This pathway is for individuals to learn how racism and oppression lead to the expression of hate in our communities. It then identifies ways to act against hate, starting with practising anti-racism and anti-oppression (ARAO).
An active effort to eliminate all forms of racism.
Strategies and actions that actively challenge existing intersectional inequities and injustices.
A systemic form of oppression based on the social construct of race.
Racial discrimination that stems from conscious or unconscious individual beliefs, attitudes, and actions that perpetuate the ideology that one racial or ethnic group is inherently superior. Individual racism is learned from and influenced by systemic racism and is rooted in the unequal distribution of power between white and racialized people.
Policies, practices, and dynamics embedded in established institutions (government, religion, education, organizations, etc.) that result in disadvantage or advancement of specific groups of people. These systemic practices normalize racism and may not be obvious.
Structural racism/systemic racism
Structural or systemic racism points to the bigger picture of history, society, culture, institutions, and the economy. Racialized people have been historically left out of the development of society and its systems, resulting in deeply entrenched disadvantages, barriers, and biases. Systemic racism is at the root of large-scale discrepancies between white and racialized people in many areas including income and wealth, health outcomes, homelessness, unemployment, and involvement with the justice system.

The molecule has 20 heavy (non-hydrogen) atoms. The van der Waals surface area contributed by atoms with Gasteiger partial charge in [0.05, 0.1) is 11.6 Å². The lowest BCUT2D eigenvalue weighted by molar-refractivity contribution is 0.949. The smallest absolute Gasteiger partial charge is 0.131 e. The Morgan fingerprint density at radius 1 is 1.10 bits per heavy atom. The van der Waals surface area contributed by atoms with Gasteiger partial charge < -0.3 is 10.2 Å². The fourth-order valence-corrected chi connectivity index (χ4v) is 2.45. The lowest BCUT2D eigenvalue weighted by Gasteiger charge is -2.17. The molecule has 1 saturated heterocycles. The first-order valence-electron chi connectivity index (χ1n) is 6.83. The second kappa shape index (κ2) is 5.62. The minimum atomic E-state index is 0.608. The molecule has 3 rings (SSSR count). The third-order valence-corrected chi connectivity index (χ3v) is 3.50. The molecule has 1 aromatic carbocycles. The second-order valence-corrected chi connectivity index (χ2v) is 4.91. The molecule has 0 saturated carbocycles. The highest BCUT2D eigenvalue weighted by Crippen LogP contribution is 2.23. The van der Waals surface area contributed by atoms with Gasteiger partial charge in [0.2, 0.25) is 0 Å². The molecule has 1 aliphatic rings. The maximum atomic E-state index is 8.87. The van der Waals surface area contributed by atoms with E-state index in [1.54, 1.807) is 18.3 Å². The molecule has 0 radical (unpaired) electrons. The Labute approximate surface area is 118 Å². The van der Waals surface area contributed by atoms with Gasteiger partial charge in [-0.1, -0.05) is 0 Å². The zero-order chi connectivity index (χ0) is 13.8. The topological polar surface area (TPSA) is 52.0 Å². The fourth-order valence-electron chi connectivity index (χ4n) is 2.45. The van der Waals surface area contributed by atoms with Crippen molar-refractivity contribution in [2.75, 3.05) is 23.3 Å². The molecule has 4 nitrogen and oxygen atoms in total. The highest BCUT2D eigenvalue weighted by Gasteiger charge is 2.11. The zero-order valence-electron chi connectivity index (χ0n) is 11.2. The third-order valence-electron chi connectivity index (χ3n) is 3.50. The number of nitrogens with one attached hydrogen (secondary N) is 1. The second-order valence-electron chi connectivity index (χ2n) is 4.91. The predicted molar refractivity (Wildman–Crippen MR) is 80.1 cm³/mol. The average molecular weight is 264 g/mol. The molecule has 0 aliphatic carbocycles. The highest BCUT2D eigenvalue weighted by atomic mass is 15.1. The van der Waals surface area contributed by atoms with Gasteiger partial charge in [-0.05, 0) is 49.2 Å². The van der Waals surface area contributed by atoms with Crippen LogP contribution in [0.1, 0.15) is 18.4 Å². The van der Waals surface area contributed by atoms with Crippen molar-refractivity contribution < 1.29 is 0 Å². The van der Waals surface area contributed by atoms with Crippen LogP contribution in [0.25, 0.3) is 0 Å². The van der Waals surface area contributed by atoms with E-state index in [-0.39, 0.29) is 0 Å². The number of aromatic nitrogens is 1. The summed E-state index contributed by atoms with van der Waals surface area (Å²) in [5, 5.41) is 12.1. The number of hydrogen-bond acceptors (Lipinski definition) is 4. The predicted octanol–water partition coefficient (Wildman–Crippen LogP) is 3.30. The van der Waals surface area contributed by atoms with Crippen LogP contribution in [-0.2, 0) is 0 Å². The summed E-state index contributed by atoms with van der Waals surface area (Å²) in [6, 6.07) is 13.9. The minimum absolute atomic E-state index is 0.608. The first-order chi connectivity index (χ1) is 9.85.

The unfair treatment or control of marginalized groups to maintain status, privilege, or power.1
The goal of this work is to eliminate all forms of racism, discrimination
and oppression at all levels, and to redistribute power and equity.
The group in society that holds the most power can create policies, practices, and socialized norms that systematically exploit and marginalize those who do not have power.2 Our goals cannot be accomplished if we do not examine the people and systems of Canada’s confederation, meaning the nature of white supremacy and colonial values.
Change always requires us to reflect, examine and re-imagine a way forward. We will be challenged and feel uncomfortable and at times fear the unknown. Though this may be an uncomfortable topic to approach, we encourage you to embrace this; positive change can occur through the most discomfort.
The Belonging Pledge